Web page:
On Saturday, our government shut down. For those of us in the Armed Forces or with family members in the Armed Forces, this means that life goes on as usual, but without pay.
Our military members will still have to report for duty. They are considered essential but not essential enough to get paid. They are expected to go to work or to be considered AWOL.
The community outside of our gates will still go to work, and hope that we military families have planned for this emergency enough to keep buying things. Inside our gates, some will go to work and some won’t, depending on orders they have received over the past days.
For more information on the government shutdown, see “What the Government Shutdown Means to Military Families.”
Even though the Trump Administration has stated that no one will get paid until the shutdown is over, some will, depending on what pot their pay comes out of.
The Army’s website and direct communication (email and phone messages) to those of us with children in the DOD system, tell us that the schools will remain open (let me say a little prayer for this one before I go on). The chapels, MWR (Moral, Welfare, & Recreation) which means on-base pools, movies, and other programs will continue as planned; the PX and Class Six (basically our Walmart and liquor stores) will remain open. The post office, USO offices, and our health clinics (to a point) also will remain open.
Stateside commissaries (grocery stores) will close and overseas commissaries will remain open. ACS (Army Community Services) will close, except for Army Emergency Relief and Victim Advocacy (FAP). Museums, government parks, legal offices, education offices, and information offices will be closed. Public Affairs offices will be closed, except for Active duty personnel. DHR (Directorate of Human Resources), Safety, & DPW (Directorate of Public works) will run with limited personnel. Don’t expect to see or talk to anyone in these offices.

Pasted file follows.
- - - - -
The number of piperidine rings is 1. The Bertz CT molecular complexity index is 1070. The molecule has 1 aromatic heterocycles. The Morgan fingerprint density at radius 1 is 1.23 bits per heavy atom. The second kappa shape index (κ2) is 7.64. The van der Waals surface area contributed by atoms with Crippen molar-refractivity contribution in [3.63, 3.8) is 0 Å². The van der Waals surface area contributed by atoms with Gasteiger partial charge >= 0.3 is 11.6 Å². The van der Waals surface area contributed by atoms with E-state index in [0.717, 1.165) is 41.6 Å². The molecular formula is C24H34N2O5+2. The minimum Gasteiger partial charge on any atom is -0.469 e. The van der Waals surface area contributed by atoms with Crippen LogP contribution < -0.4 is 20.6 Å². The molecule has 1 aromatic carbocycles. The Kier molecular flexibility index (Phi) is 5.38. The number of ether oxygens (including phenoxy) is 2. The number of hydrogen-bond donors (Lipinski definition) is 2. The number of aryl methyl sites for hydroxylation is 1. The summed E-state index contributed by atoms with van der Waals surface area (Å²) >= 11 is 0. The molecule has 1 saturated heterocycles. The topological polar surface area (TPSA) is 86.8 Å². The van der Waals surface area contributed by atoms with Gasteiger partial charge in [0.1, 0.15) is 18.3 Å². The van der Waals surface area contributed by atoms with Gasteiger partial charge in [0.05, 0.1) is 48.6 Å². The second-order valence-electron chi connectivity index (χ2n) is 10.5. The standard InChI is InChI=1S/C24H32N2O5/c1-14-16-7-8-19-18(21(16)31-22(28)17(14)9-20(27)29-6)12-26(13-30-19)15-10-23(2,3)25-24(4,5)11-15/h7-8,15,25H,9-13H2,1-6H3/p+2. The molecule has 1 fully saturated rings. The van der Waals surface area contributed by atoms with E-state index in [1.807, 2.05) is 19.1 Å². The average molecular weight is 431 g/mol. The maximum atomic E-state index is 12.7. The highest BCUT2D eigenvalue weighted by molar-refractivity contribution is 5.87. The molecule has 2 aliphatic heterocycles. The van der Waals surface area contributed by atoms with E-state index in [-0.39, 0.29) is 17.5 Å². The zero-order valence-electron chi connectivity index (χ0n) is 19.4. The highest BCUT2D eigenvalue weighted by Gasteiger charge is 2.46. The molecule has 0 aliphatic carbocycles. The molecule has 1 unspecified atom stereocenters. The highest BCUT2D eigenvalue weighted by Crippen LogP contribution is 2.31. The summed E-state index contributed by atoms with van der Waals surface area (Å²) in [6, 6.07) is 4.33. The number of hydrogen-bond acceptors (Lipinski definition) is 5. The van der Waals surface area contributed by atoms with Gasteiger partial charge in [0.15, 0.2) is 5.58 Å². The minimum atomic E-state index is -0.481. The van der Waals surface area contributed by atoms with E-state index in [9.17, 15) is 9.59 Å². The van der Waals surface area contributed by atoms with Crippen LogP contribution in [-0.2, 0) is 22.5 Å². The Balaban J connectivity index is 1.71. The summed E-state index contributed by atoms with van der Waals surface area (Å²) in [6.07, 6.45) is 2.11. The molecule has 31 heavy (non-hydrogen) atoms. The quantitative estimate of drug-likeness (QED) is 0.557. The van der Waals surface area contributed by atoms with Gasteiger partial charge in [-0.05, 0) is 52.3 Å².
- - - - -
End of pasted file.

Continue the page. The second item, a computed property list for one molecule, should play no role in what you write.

It’s that time of year, so if you’re in the middle of a PCS (Permanent Change of Station), you will need to contact command, which will unlikely be able to help you because all of the offices coordinating your move will either be closed or have one frazzled employee twitching in his chair as the phones continue to ring and he is unwilling to answer them because he is out of coffee (remember the commissary is closed) and he is one person doing an entire office’s job.
If you are unfortunate enough to have to deal with the death of your soldier during the shutdown, survivor’s benefits will not be paid. Those offices are closed.
How likely is this? On Saturday, two people died after a helicopter crashed at Fort Irwin during a training accident. My heart goes out to these new Gold Star families. I can only imagine the pain and stress they are going through. My hope is that this shutdown will not hinder their abilities to lay their soldiers to proper rest.
So yes, our government has shut down, but, for most of us, life will go on. The school buses will come and go today. The Spouses Club volunteers will continue to plan their big spring fundraiser. Red Cross, USO and other volunteer agencies will be there to help us with our emergency needs. We can still buy beer, dog food, and underwear (those of us who aren’t panicking about how to pay our credit card bills and fix the brakes on the car). We will be able to gas up our cars, and take the kids to the pool, to the movies, and to the doctor. We can grocery shop on the economy (with whatever meager funds we’ve managed to save).
Mostly, we can watch our children play and enjoy being in each other’s presence, as not all of us have that luxury. And we can hope that our political leaders come to an agreement before we all run out of money. At the very least, perhaps they can publish more recent policy. But, that may be too much to ask. After the brutal gutting of the Public Affairs department over the drawdown. There aren’t many greensuiters left to do that, leaving us with our now furloughed civilians to give us information.
Resources available for financial counseling and/or stress counseling: https://www.army.mil/article/112425/